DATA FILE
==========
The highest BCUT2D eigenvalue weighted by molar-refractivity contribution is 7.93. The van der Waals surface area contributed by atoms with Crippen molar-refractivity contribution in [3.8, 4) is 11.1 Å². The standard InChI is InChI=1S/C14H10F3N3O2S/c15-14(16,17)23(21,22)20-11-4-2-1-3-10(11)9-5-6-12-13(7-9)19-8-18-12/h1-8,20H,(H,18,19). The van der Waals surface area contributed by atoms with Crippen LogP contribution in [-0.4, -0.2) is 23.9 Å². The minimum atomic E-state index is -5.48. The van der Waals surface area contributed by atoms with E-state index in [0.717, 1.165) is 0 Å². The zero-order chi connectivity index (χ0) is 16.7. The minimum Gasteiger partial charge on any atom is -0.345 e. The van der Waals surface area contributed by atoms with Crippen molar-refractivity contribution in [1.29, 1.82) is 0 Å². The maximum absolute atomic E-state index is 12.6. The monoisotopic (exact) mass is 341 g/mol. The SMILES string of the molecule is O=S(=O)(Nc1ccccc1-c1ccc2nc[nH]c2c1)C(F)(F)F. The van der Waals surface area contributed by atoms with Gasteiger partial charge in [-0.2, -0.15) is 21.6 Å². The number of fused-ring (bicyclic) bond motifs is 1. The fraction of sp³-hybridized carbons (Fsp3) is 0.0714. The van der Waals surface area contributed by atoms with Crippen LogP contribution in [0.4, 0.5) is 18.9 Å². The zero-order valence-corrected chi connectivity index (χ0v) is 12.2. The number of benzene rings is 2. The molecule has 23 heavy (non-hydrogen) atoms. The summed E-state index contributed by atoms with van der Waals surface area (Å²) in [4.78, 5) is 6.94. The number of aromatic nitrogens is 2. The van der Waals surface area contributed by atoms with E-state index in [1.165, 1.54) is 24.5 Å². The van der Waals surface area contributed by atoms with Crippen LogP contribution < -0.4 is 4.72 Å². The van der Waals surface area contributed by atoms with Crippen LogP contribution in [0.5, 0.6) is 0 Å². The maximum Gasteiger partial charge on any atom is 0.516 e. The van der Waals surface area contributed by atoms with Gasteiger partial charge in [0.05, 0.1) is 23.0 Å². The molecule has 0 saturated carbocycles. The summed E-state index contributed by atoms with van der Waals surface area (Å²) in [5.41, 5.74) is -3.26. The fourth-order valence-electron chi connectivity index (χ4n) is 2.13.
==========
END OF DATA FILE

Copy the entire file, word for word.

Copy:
The highest BCUT2D eigenvalue weighted by molar-refractivity contribution is 7.93. The van der Waals surface area contributed by atoms with Crippen molar-refractivity contribution in [3.8, 4) is 11.1 Å². The standard InChI is InChI=1S/C14H10F3N3O2S/c15-14(16,17)23(21,22)20-11-4-2-1-3-10(11)9-5-6-12-13(7-9)19-8-18-12/h1-8,20H,(H,18,19). The van der Waals surface area contributed by atoms with Crippen LogP contribution in [-0.4, -0.2) is 23.9 Å². The minimum atomic E-state index is -5.48. The van der Waals surface area contributed by atoms with E-state index in [0.717, 1.165) is 0 Å². The zero-order chi connectivity index (χ0) is 16.7. The minimum Gasteiger partial charge on any atom is -0.345 e. The van der Waals surface area contributed by atoms with Crippen molar-refractivity contribution in [1.29, 1.82) is 0 Å². The maximum absolute atomic E-state index is 12.6. The monoisotopic (exact) mass is 341 g/mol. The SMILES string of the molecule is O=S(=O)(Nc1ccccc1-c1ccc2nc[nH]c2c1)C(F)(F)F. The van der Waals surface area contributed by atoms with Gasteiger partial charge in [-0.2, -0.15) is 21.6 Å². The number of fused-ring (bicyclic) bond motifs is 1. The fraction of sp³-hybridized carbons (Fsp3) is 0.0714. The van der Waals surface area contributed by atoms with Crippen LogP contribution in [0.4, 0.5) is 18.9 Å². The zero-order valence-corrected chi connectivity index (χ0v) is 12.2. The number of benzene rings is 2. The molecule has 23 heavy (non-hydrogen) atoms. The summed E-state index contributed by atoms with van der Waals surface area (Å²) in [4.78, 5) is 6.94. The number of aromatic nitrogens is 2. The van der Waals surface area contributed by atoms with E-state index in [1.165, 1.54) is 24.5 Å². The van der Waals surface area contributed by atoms with Crippen LogP contribution < -0.4 is 4.72 Å². The van der Waals surface area contributed by atoms with Crippen LogP contribution in [0.5, 0.6) is 0 Å². The maximum Gasteiger partial charge on any atom is 0.516 e. The van der Waals surface area contributed by atoms with Gasteiger partial charge in [0.05, 0.1) is 23.0 Å². The molecule has 0 saturated carbocycles. The summed E-state index contributed by atoms with van der Waals surface area (Å²) in [5.41, 5.74) is -3.26. The fourth-order valence-electron chi connectivity index (χ4n) is 2.13.